A handwritten draft of Bob Dylan’s “Like a Rolling Stone” sold for more than $2 million at a Sotheby’s auction on Tuesday. The hefty sum for the lyrics written on four pages of hotel stationary that includes scribbled edits and doodles set a new record for a popular music manuscript, according to the Associated Press.
The sale nearly doubled the previous record set in 2010, Reuters reports, “when John Lennon's handwritten lyrics for ‘A Day in the Life,’ the final track from the 1967 album ‘Sgt. Pepper's Lonely Hearts Club Band’ sold for $1.2 million, according to Sotheby's.”
Dylan recorded the song, which was named by Rolling Stone as the greatest song of all time in 2004, in 1965 when he was only 24 years old.
Here’s more on Dylan’s rough draft via Rolling Stone:
… the sheets do feature some lyrics that didn't make the final cut, including the phrase, "…dry vermouth/You'll tell the truth" and an abandoned line about Al Capone. The lyrics also show Dylan's various attempts to build a rhyme off of the "How does it feel" line with phrases like, "it feels real," "does it feel real," "get down and kneel," "raw deal" and "shut up and deal."
And a few more of Dylan’s early versions of the song from NPR:
In the line that was recorded as: "You used to laugh about / Everybody that was hanging out," Dylan had originally written "Everybody that was down and out?" before crossing it out… After "Now you don't seem so proud," is written "Voice is down" and "Head's in the cloud… " After the plaintive and cynical refrain "How does it feel?" Dylan has written in mixed caps: "IS IT AINT Quite ReaL."
By Elliot Hannon
With thanks to Slate
Bob Dylan Is Eminently Worthy Of The Nobel Prize In Literature
WHEN Bob Dylan opened his Australian tour in Perth last week The Australian’s reviewer Polly Coufos made an astute observation about the 73-old-old master craftsman: “He will only do it his way or not at all.’’
That was as true 47 years ago for the songwriter as it is today. In 1967 Dylan was holed up in Woodstock in upstate New York, recovering from a motorcycle accident. He was also forging a new way, his way, by writing and recording ferociously in a variety of styles with his colleagues in The Band. Those recordings, more than 100 of them, became known as The Basement Tapes. Most of the tracks surfaced on bootlegs before an official album featuring 24 of them was released in 1975.
What no one knew at the time, or indeed until late last year, was that Dylan discarded many of the lyrics he penned during that period. His reasons for doing so aren’t known. What we do know is that 24 of the handwritten lyrics, which Dylan kept in a box folder marked “1967”, are about to see the light.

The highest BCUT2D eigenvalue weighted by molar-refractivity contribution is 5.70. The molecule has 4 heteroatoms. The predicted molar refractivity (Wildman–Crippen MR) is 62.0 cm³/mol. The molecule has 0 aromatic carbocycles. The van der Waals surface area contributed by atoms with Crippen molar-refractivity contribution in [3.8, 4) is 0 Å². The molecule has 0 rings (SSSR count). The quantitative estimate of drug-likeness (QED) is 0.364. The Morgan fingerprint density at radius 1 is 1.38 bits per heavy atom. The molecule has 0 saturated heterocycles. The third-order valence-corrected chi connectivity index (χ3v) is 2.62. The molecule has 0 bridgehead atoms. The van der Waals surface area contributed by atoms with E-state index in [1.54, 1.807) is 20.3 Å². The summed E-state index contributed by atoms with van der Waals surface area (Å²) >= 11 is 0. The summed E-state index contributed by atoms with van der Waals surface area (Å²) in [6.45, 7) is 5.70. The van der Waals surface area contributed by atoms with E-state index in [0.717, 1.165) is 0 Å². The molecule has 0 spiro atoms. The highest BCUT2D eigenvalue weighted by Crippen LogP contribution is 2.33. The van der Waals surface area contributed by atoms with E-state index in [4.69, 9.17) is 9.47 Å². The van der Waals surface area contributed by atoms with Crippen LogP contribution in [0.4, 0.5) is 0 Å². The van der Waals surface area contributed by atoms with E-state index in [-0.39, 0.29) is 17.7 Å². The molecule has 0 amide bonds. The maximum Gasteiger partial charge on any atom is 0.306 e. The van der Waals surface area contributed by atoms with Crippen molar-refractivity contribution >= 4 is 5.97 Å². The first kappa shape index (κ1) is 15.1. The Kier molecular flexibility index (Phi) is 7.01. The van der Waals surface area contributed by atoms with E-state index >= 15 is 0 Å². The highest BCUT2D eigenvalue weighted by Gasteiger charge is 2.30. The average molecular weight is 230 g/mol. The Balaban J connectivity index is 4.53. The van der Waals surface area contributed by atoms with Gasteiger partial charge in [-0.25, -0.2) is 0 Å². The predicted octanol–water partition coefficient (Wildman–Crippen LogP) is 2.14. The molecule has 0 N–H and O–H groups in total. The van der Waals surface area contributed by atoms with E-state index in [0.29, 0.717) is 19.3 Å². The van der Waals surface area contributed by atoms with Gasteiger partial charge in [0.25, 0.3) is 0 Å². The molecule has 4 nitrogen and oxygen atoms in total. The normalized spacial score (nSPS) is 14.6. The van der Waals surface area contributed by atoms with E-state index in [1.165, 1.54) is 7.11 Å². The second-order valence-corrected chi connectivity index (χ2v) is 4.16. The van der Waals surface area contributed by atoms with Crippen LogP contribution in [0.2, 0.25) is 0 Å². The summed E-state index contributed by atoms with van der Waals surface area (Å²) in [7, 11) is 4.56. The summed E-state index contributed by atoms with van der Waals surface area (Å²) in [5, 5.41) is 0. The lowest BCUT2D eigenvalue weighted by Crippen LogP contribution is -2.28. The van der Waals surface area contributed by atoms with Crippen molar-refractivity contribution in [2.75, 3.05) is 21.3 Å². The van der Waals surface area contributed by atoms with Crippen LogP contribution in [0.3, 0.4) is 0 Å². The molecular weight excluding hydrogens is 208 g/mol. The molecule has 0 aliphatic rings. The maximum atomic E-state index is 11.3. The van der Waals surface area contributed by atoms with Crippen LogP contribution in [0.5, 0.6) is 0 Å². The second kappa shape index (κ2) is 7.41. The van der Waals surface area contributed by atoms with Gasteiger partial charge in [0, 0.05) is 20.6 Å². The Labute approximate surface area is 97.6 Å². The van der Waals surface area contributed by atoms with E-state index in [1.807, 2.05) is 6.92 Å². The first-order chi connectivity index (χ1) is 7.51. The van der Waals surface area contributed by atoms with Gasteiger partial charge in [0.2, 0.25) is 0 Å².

Last year Dylan gave the lost lyrics to American producer T Bone Burnett, in the hope that he might be able to do something with them. Burnett was able.
This week saw the worldwide release of Nothing To It, one of the 20 tracks featuring those Dylan lyrics that will feature on the album Lost On the River: The New Basement Tapes Vol. 1, in November. Five songwriters of Burnett’s choosing wrote music for Dylan’s words: Elvis Costello, Mumford and Sons’ Marcus Mumford, Jim James from the US band My Morning Jacket, Taylor Goldsmith from the group Dawes and singer and multi-instrumentalist Rhiannon Giddens from the Americana outfit Carolina Chocolate Drops. Under Burnett’s supervision, in the basement of Los Angeles’ Capital Studios, the five musos joined forces to record the songs, which have titles such as Spanish Mary, Lost On the River, Liberty Street and Kansas City.
In an exclusive interview in today’s Review section, Costello and Burnett explain how they got to grips with Dylan’s words, how the five musos each came up with different music for them and what it meant to be interpreting one of the greatest songwriters in history.
By Iain Shedden
New Dylan Basement Tapes six-album set for November release
From The Australian - August 27th. Also by Iain Shedden
EVERY recording made by Bob Dylan and the Band in 1967 for what became known as the Basement Tapes is to be released as a complete package of six albums in November.
The Basement Tapes: The Bootleg Series Vol 11 will feature 138 recordings from the sessions, which were recorded at Dylan’s house and at the Band’s Big Pink house in upstate New York.
The new collection will include the 24 tracks that were released as the official Basement Tapes album in 1975, plus many newly restored versions of the songs that appeared on bootlegs prior to the official release.
This follows the news that a new project, Lost on the River: The New Basement Tapes Vol 1, is also to be released in November.
This album features Elvis Costello, Marcus Mumford, Jim James from My Morning Jacket, Dawes’ Taylor Goldsmith and Rhiannon Giddens from Carolina Chocolate Drops, all of whom have written and perform new music written to accompany lyrics that Dylan discarded during that 1967 period.
Both collections will be released on November 7.
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